Spinning Wool - Night Photography

When i first saw this type of picture i was sure it was done with some type of firework or sparkler. Then i read the caption and it described it as "spinning wool." So i looked it up online and videos on Youtube and it turns out that it's made by spinning a lit piece of steel wool around in a circle. Here was my first attempts.

I had experimented with taking pictures at night before. About a year ago i did this Snowy Night photography, where i was using a flashlight to write my name.

So the idea is basically the same but the process is a lot more dangerous.

  • 0000 fine steel wool
  • Metal harness
  • Wire string
  • Lighter
  • Hooded sweatshirt
  • Bucket of water!!!
Here's what i made as the wire and harness. I just used a coat hanger and some thin gauge wire. As it spins, the steel wool gets pushed to the end of the cage.

I remember reading from a survival book that you can start a fire with a 9 volt battery and steel wool. The charge shorts out on the metal and catches on fire. I remember being amazed that steel wool would burn. So you could use a battery to light it, but a lighter or matches works faster. Here's what the steel wool looks like after it's lit.

Now if i just left this there it would gradually turn orange and burn through in about 20 seconds. But by spinning it in a circle, you are adding more air, allowing it to burn faster and the whole process takes just 3 or 4 seconds. The reason these pictures look so cool is that the steel wool actually falls apart as it burns and it looks like a shower of sparks.

Now i didn't have the "bucket of water" when i did this but i definitely will in the future. Luckily it had rained the day before and everything was wet. All of those sparks hitting the ground is a super hot piece of metal and it stays hot for several seconds. It could very easily light something on fire if it were dry. And the hooded sweatshirt is so that if one of the hot sparks lands on your head, which is very likely.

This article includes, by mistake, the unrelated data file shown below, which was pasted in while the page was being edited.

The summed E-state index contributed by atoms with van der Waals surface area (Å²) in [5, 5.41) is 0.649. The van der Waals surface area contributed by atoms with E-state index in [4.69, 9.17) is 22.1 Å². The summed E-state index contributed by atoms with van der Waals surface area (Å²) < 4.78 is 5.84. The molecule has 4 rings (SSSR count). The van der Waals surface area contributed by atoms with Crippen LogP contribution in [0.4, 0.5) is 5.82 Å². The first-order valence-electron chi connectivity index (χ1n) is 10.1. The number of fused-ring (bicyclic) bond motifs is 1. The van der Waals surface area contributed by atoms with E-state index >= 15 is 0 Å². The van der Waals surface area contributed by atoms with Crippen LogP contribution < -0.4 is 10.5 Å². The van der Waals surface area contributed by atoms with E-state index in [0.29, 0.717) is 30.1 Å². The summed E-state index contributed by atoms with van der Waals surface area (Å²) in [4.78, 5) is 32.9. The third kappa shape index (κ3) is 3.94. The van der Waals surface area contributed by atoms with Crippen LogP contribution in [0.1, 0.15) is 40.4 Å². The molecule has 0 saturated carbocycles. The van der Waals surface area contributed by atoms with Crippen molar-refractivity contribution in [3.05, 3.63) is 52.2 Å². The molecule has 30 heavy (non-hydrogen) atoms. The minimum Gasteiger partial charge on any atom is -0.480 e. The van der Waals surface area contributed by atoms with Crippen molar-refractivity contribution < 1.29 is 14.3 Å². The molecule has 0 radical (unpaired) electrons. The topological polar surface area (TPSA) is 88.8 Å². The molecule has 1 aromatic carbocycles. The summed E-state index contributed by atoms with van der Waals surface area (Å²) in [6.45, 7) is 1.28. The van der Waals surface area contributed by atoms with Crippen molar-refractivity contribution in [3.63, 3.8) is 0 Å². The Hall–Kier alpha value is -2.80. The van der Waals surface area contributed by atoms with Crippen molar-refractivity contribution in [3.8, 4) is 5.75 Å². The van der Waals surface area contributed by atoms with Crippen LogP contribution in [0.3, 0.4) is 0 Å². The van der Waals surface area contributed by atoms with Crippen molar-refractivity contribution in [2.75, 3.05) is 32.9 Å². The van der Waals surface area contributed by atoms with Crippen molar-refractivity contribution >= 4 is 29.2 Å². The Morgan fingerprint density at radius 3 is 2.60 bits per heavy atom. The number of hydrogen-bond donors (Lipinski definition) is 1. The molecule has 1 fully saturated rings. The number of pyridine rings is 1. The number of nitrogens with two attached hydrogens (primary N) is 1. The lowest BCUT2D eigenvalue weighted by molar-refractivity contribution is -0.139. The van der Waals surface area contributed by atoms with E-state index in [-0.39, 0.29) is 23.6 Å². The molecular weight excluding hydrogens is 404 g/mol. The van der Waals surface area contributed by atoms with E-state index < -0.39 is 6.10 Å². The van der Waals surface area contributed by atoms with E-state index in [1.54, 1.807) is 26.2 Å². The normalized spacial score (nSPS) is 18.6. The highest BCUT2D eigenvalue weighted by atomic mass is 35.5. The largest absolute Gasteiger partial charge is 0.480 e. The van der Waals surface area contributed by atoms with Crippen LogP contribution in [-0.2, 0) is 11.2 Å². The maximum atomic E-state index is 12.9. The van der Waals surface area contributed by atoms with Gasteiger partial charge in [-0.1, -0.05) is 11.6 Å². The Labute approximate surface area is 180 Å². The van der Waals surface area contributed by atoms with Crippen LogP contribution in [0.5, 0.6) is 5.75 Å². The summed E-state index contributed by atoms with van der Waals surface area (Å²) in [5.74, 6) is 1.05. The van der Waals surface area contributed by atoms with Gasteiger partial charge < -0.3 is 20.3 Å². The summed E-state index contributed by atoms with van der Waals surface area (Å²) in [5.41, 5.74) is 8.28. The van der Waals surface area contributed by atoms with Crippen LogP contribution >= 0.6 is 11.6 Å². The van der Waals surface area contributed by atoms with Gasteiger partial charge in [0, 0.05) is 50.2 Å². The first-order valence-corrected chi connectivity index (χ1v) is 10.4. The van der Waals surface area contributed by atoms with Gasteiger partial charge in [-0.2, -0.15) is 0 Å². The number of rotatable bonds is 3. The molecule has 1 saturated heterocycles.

Anyway here are the settings that i had on the camera.

Camera Settings:
  • Canon with CHDK
  • +-25 seconds exposure
  • f/6 aperture
  • ISO 250

I would say that you could do this with any digital point and shoot camera but the exposure time is tricky. My camera maxes out at 15 seconds normally. It would probably work, but you would have to crank up the aperture and ISO and it would most likely turn out grainy. So i turned on the CHDK software on my Canon S95 and set the exposure time to 25 seconds. I think that with the settings listed above it gave me a good balance between not overexposing the sparks but not underexposing the dark background. Also i probably should have turned on the RAW setting but i didn't since this was just a test. If i do this again though i would set it to RAW, which would allow for better Photoshop post editing.

As you can see the sparks fly about 30 feet depending on how fast you spin the steel. I tried different things from spinning vertical, horizontal and all different directions. The key is to get close to the camera, without letting one of the sparks damage it. I stayed on the safe side and stood +-40 feet away.

But i am definitely going to try this again sometime. It was fun and the pictures turned out better than i expected.

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